WWII highlights from the Truman Library’s archives and collections
Marching to Victory: The United Nations
June 26, 1945
Popular depictions of World War II concentrate on paratroopers, goose-stepping Nazis, Holocaust victims, tanks, aircraft carriers, and other symbols of the world at arms and the deaths of millions of people.
But violence was not the war’s only legacy.
On June 26, 1945, representatives from 50 nations signed the United Nations Charter, establishing an intergovernmental body promoting peace and international cooperation. After the signing, Harry Truman — a wartime president but a lover of peace — gave two statements calling on his fellow Americans to adopt the letter and spirit of the Charter and help the UN achieve worldwide harmony.
By supporting the UN, Truman was carrying on the legacy of his predecessor, President Franklin Roosevelt. In late 1941, Roosevelt and British Prime Minister Winston Churchill drafted an agreement that the Allied powers would commit their full might and cooperation to the war effort and “defend life, liberty, independence and religious freedom, and … preserve human rights and justice in their own lands as well as in other lands…”
This Declaration by United Nations initially was signed by representatives of America, Britain, China, and the Soviet Union; over the course of the war, 21 other Allied nations joined this wartime UN.
In April 1945, as Allied victory drew close, representatives of the member states met in San Francisco to write a treaty for a postwar UN that could arbitrate international disputes without conflict and prevent another world cataclysm.
Americans followed news of the proceedings in San Francisco with intense interest. As reports circulated that representatives at the conference were locked in disagreement over various points in the Charter, a group called the American Association for the United Nations (of which Eleanor Roosevelt was a member) worked to drum up support for the treaty and the UN itself.
Finally, on June 26, 50 nations signed the United Nations Charter, the founding document of the largest international organization in world history. In a preamble and 19 chapters, the Charter lays out the rules and structure of the UN and describes how the body works for global peace, security, and human rights.
Truman closed the United Nations Conference on June 26, 1945 with hope for the promise and possibility of the new international organization:
“Upon all of us, in all our countries, is now laid the duty of transforming into action these words which you have written. Upon our decisive action rests the hope of those who have fallen, those now living, those yet unborn — the hope for a world of free countries — with decent standards of living — which will work and cooperate in a friendly civilized community of nations.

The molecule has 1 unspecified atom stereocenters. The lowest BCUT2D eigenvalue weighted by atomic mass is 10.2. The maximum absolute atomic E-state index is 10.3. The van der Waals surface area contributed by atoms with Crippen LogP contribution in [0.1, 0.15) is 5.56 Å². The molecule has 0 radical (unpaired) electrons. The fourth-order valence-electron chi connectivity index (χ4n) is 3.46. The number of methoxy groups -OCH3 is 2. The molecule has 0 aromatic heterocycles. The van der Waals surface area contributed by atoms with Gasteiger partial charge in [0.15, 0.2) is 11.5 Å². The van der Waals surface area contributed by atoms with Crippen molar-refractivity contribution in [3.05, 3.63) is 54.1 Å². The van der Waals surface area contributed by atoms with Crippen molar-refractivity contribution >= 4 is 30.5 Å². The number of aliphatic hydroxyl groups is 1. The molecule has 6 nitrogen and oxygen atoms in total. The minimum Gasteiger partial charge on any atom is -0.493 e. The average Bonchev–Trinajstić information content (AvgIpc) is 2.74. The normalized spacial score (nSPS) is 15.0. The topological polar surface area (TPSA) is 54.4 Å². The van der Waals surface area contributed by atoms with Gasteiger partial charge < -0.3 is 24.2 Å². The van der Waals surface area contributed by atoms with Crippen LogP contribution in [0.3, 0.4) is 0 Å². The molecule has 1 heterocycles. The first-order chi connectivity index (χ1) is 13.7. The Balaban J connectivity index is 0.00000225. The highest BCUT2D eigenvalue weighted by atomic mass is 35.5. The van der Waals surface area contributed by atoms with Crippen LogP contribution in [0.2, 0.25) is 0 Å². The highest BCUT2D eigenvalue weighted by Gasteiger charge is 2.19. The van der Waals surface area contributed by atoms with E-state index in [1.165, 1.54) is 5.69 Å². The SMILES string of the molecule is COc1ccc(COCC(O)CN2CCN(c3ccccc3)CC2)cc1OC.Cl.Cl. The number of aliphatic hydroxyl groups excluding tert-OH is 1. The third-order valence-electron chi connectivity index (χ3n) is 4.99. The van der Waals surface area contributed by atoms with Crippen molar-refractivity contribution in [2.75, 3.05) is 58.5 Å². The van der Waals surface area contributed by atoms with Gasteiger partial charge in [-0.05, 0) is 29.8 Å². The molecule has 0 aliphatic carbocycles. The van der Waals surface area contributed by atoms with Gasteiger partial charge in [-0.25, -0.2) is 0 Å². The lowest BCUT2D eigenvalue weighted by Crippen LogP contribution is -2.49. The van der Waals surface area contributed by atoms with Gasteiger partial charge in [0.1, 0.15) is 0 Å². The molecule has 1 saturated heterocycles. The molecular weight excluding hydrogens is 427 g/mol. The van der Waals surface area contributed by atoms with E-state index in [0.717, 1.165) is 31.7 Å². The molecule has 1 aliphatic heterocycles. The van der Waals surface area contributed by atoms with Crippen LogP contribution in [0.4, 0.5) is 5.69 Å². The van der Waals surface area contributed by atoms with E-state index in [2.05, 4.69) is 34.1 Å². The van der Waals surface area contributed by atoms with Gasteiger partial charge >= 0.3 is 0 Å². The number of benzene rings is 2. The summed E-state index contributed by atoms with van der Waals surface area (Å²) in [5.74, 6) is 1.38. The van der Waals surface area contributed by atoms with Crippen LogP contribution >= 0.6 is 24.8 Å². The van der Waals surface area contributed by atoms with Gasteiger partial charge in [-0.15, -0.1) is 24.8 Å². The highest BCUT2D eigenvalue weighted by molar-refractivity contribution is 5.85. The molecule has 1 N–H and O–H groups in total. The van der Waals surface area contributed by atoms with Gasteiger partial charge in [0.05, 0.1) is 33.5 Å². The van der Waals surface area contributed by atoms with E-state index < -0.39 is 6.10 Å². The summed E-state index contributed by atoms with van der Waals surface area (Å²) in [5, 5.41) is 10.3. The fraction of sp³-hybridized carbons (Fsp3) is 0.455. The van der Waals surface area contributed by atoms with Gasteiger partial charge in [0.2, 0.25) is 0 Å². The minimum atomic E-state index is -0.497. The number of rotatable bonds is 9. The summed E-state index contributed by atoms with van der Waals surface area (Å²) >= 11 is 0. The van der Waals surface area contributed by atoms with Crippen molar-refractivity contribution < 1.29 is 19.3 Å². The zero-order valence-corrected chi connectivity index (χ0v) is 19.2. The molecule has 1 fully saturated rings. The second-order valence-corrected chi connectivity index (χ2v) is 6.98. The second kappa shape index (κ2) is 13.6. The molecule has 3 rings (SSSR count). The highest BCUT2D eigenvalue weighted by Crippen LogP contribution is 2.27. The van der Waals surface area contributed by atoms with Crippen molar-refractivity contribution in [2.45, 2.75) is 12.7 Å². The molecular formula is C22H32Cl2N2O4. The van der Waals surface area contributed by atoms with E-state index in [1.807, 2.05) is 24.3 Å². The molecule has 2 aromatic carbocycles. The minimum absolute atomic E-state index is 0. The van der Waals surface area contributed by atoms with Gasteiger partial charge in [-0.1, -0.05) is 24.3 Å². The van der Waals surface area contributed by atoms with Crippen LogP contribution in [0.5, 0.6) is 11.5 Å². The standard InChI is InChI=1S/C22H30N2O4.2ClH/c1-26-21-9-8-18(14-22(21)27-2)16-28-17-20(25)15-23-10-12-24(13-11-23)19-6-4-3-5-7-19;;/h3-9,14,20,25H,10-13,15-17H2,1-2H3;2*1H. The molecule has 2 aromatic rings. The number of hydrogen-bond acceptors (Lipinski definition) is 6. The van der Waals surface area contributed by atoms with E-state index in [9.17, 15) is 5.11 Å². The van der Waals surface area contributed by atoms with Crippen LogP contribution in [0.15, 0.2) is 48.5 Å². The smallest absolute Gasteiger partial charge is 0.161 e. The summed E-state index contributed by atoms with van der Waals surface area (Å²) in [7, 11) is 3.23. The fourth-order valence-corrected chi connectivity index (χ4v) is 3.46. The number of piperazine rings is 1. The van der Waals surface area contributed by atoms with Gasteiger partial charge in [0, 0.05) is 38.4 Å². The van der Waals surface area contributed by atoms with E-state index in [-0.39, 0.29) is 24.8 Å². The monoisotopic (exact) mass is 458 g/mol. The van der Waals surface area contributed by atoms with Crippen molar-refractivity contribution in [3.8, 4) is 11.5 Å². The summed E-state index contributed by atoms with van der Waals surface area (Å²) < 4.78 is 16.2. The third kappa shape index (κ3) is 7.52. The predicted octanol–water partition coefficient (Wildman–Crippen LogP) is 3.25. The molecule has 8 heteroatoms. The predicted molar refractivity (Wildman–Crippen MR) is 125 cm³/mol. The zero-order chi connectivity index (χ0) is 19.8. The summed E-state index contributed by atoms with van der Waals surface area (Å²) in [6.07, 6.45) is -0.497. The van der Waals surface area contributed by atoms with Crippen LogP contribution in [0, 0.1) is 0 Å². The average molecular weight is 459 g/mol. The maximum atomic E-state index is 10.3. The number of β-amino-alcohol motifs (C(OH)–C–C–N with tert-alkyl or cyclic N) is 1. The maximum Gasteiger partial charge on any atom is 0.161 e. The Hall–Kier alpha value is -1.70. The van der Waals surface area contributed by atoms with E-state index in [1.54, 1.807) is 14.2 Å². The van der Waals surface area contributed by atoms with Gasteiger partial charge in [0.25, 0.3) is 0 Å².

“This new structure of peace is rising upon strong foundations.
“Let us not fail to grasp this supreme chance to establish a world-wide rule of reason — to create an enduring peace under the guidance of God.”
While signing the Charter was a crucial milestone, it could not come into effect without ratification by the five permanent member countries of the UN Security Council, one of which was the United States. On July 2, President Truman brought a copy of the Charter into the Senate and gave a plainspoken yet heartfelt address urging ratification.
Truman — once a senator himself — reminded Congress that the people of the world were watching them. “For they look to this body of elected representatives of the people of the United States to take the lead in approving the Charter…and pointing the way for the rest of the world.” The stakes were high, Truman noted. Twice in the past 30 years, the world’s leaders had failed to avoid bloodshed. “This Charter points down the only road to enduring peace,” Truman proclaimed. “There is no other.” Truman got his wish: The Senate ratified the Charter, other nations followed suit, and it went into effect on October 24, 1945.
Americans’ support for the UN has waxed and waned since 1945, but the body lives on as a powerful force for global peace and human rights. Seventy-five years after its adoption, 193 countries have signed the Charter and joined the United Nations, and the world has not seen another world war. In that sense, the march to victory in 1945 continues to this day.
“Only if [Americans] understand what the Charter is and what it can mean to the peace of the world will the document become a living human reality.”
– Harry S. Truman, July 1945
75 years ago, World War II ended under President Truman’s decisive leadership. Now, follow key events from the war’s final months with the Truman Library Institute’s series, “Marching to Victory: WWII Highlights from the Truman Library’s Archives and Collections.” The 25-part blog series opens the vaults at Truman’s presidential library to share eyewitness accounts and historic artifacts related to major conflicts and monumental victories – from the Battle of the Bulge to the liberation of Dachau to the unconditional surrender of Japan.
More Marching to Victory
Contributed by Will Hickox, Ph.D. He has written for The New York Times and contributed to several digital history projects.